Learn something new every day
More Info... by email
Planning meals according to portion sizes can be an effective way to maintain or lose weight and to eat a nutritious diet. While processed foods often carry nutrition labels outlining portion size and a nutritional breakdown, prepared foods, such as rice and steak or meals prepared by others, carry no such labels. Knowing how to recognize common portion sizes by sight can help you maintain a healthy lifestyle whenever you eat. Oftentimes, comparing serving sizes to other familiar items, such as a baseball, a light bulb, a deck of cards or a checkbook can be helpful.
When it comes to measuring a single portion of meat, about 3 ounces (85 grams) of cooked fish, beef or poultry is approximately the size of a deck of cards or a bar of soap. The portion size of a piece of cooked fish also resembles a checkbook. A small portion of a single ounce (28 grams) of cooked meat is closer to the size of a matchbox, while a large portion of meat, closer to 8 ounces (227 grams), is about the size of a paperback book.
One can measure individual portion sizes of starches by thinking of sports. For example, one cup of cooked rice or pasta is roughly the size of a tennis ball. One small or mini bagel is about the size of a hockey puck.
Vegetable portion sizes can also correspond to sports equipment. One cup of salad is approximately the size of a baseball or a clenched fist. One half of a cup of cauliflower is around half of a baseball, or the size of a light bulb.
Sometimes, equating the size of one food with another can help determine portion size. For example, a small portion of raisins, or one quarter of a cup, is around the size of an egg. One serving of dry beans or peas typically can fit inside a cupcake wrapper. One portion size of mashed potatoes or corn, or one half of a cup, would fit inside an ice cream scoop.
Small portion sizes, such as a teaspoon of salad dressing, are roughly the same size as the tip of a finger, and one tablespoon is closer to the tip of a thumb. Two tablespoons of butter or peanut butter are similar in size to a ping pong ball. A cupped hand holds approximately 2 ounces (57 grams) of liquid. One can visualize a single portion size of cheese, or 1 ounce (28 grams), by imagining a cube comprised of four dice.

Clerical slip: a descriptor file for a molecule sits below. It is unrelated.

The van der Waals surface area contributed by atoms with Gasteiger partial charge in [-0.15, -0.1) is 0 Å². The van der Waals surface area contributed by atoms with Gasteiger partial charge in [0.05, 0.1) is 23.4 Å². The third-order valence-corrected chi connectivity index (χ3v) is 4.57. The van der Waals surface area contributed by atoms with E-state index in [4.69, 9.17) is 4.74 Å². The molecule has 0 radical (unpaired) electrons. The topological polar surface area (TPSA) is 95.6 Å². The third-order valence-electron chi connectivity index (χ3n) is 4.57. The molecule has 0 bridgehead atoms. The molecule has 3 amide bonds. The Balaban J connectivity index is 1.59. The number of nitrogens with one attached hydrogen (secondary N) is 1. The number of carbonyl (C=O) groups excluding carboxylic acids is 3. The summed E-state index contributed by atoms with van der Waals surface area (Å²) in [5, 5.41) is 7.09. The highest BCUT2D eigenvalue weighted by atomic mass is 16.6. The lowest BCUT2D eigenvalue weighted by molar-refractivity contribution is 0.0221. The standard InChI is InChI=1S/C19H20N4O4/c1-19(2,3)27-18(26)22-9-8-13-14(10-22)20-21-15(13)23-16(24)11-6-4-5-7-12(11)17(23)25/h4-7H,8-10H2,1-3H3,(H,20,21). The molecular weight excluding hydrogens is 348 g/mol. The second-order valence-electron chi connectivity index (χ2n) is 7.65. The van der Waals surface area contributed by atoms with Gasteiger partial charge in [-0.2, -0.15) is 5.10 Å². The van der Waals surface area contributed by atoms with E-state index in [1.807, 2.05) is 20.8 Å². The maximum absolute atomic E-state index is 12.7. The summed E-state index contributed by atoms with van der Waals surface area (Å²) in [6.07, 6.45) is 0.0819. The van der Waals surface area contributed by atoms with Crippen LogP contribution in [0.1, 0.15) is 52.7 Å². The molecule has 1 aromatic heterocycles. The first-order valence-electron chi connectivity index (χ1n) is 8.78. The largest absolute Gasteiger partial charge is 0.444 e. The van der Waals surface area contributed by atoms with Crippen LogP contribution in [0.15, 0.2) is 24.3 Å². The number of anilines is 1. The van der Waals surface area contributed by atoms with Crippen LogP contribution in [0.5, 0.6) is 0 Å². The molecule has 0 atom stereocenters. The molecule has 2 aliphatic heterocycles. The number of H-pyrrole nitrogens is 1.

@indigomoth - Personally I think people should eat what they want, chocolate cake and all. Stick to as many good foods as you can, particularly eat a bunch of fresh fruits and vegetables and lean meats and you won't have room in your stomach for much of the other kinds of foods.
Denying yourself just makes you crave it more. If you let yourself have it within reason, then there's no harm in it.
@umbra21 - It's OK to get this kind of information out of an article, but I think it's good to check it all out for yourself.
Cut up a piece of chicken and weigh it on kitchen scales to see how big each portion looks. Figure out what sizes work for you and what you think they look like, so you can remember for next time. That way you'll be able to just prepare your meals without having to worry too much about using the scales each time.
My only real problem is that I know what I should be eating and how much I should be eating, but when I see something like, say a lovely bit of chocolate cake, I just can't stick to the diet.
Knowing the portions doesn't help at that point!
It definitely helps to figure out what kinds of portion sizes you should be eating. You can roughly judge how much of each kind of thing you're eating at each meal.
I was pretty surprised when I found out that I'd been eating much more protein than I realized at each meal.
There are different ideal food portion sizes depending on what kind of diet you're trying to follow, of course. The Atkins diet, for example, advocates having much more protein than carbohydrates, whereas most of the time people are told to have more carbohydrates than protein.
And in general it's good to know how many calories are in each size portion of food, just so that you can keep
an eye on how much you're eating.
Counting calories can get tedious after a while, but if you can roughly judge each meal at a glance, you're more likely to keep it up. If you add that to judging how much of each different kind of food you should be eating, you'll end up with a decent diet.
One of our editors will review your suggestion and make changes if warranted. Note that depending on the number of suggestions we receive, this can take anywhere from a few hours to a few days. Thank you for helping to improve wiseGEEK!